Why not just list with a realtor?

I have gotten that question asked to me a few times when I’m talking to people about trying to do a short sale with their homes. There seem to be quite a few realtors in my area that are versed in doing short sales. So what is an effective counter argument to that question?


I would think to tell them that with a realtor they will likely sit on the market for 3-6 months, pay 6% in fees, and not have a gaurantee that a buyer will come along.

If you are looking to buy it yourself, or have buyers lined up - you can eliminate all of those problems.

With the new law there is ZERO benefit by using a Realtor when dealing with short sales…

Very true but they are necessary - key is to find one that thinks outsiide the box. I have an awesome set up and my realtors are great.

Point out to them that realtors are trying to sell MULTIPLE houses at once and you would be focused on just theirs. OR, realtor’s trying to sell their house, you are trying to buy it.

Could you explain some of the details of this a bit more? I believe you’re refering to George’s new mortgage help law. It sounds like you’re saying that there were benefits before, but now they’re gone.

In many markets the bank wants to see the home listed on MLS since you have to make ever possible try to sell the home for full market value. Some banks will not deal unless it is on the MLS. Some banks will actually tell the realtor to lower the price by 2-5K every 2 weeks till a contract is accepted.

Realtors will get paid a commission from the bank. As a homeowner, if your short saling the home, who cares about the 3 or 6% commission. Your not making money on the home and the bank will pay the commissions along with all other seller fees.

MLS listing just gives more exposure and with a competent realtor on your side they should be able to weed out the tire kickers…

Do the lenders check MLS? My short sales have listing agreements but are not listed on MLS. Just a sign in the yard. (We seem to get more callls with the sign anyway.) If they were on MLS, I wouldn’t have buyers to put in a contract.

Lenders can check the MLS as they have access . What do you mean you have listing agreements but just a sign in the yard. Do you have a realtor sign which your getting phone calls from or just a genric For Sale sign?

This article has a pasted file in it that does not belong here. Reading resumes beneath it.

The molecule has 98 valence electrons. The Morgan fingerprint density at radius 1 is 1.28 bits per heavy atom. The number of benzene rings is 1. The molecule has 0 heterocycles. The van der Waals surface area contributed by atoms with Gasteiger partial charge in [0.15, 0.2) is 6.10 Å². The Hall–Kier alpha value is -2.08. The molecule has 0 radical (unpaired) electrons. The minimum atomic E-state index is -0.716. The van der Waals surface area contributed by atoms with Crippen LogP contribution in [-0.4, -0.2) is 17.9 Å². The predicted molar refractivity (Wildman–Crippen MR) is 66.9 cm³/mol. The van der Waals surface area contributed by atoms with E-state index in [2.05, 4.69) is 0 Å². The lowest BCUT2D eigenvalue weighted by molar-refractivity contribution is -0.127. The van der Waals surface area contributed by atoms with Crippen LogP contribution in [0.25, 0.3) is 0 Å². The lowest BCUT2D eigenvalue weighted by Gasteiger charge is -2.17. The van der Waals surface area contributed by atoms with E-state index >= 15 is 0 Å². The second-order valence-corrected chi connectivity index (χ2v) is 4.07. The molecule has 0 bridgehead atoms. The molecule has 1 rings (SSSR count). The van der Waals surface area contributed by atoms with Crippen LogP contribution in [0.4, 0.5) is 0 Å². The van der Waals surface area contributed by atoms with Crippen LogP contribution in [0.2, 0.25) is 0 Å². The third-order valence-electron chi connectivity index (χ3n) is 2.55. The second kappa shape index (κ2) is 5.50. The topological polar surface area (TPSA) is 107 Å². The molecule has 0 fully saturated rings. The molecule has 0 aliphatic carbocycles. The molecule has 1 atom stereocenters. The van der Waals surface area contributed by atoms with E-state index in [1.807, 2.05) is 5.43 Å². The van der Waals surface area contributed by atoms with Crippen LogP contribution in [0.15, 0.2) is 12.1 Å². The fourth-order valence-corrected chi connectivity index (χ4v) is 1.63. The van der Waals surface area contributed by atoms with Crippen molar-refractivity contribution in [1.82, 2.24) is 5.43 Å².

I see nothing wrong with the MLS. It is a great tool. It is true the best deals are found without the MLS, but what I like about the MLS short sale listings are, I can just go check out the places and then have a realtor summit offers. In 1 week I can summit over 50 offers and just negoitate from there and if 1 or 2 are accepted or pan out in a week or so I am happy.

I can’t flip them to an end buyer if they are on MLS and they don’t get placed on MLS because we put in a contract and flip it. The listing agreement is in place so a Realtor is “assigned” to the transaction.
I wondered which lenders might look at this as a problem. Not the flipping part but not having the listing on MLS. For those I know doing this, have not had a problem but I ask around so in case I run into the problem, I’ll know how to handle it.

Careful. The world is different and ever more so the world of short sales. First of all, not all realtors really know how to do short sales. On average a “non-expert” will only have a 10-15% chance of closing a short sale listing successfully. If a homeowner wants to list their home with a realtor hoping for a short sale, they HAVE to make sure the realtor is an EXPERT at short sales.

Bank requirements are changing by the minute and it’s not safe to assume anything about a short sale, especially if you are the homeowner trying to sell. Done properly, the distressed homeowner’s obligations should be completely wiped clean, with no tax consequences for discharged debt. Done improperly and the homeowner could still be liable for years for the bank’s losses in the short sale.

It’s true that short sale properties will take longer to close, but normally no one but the bank pays the commission. Neither seller nor short sale buyer need worry about forking out for the realtor’s commission.

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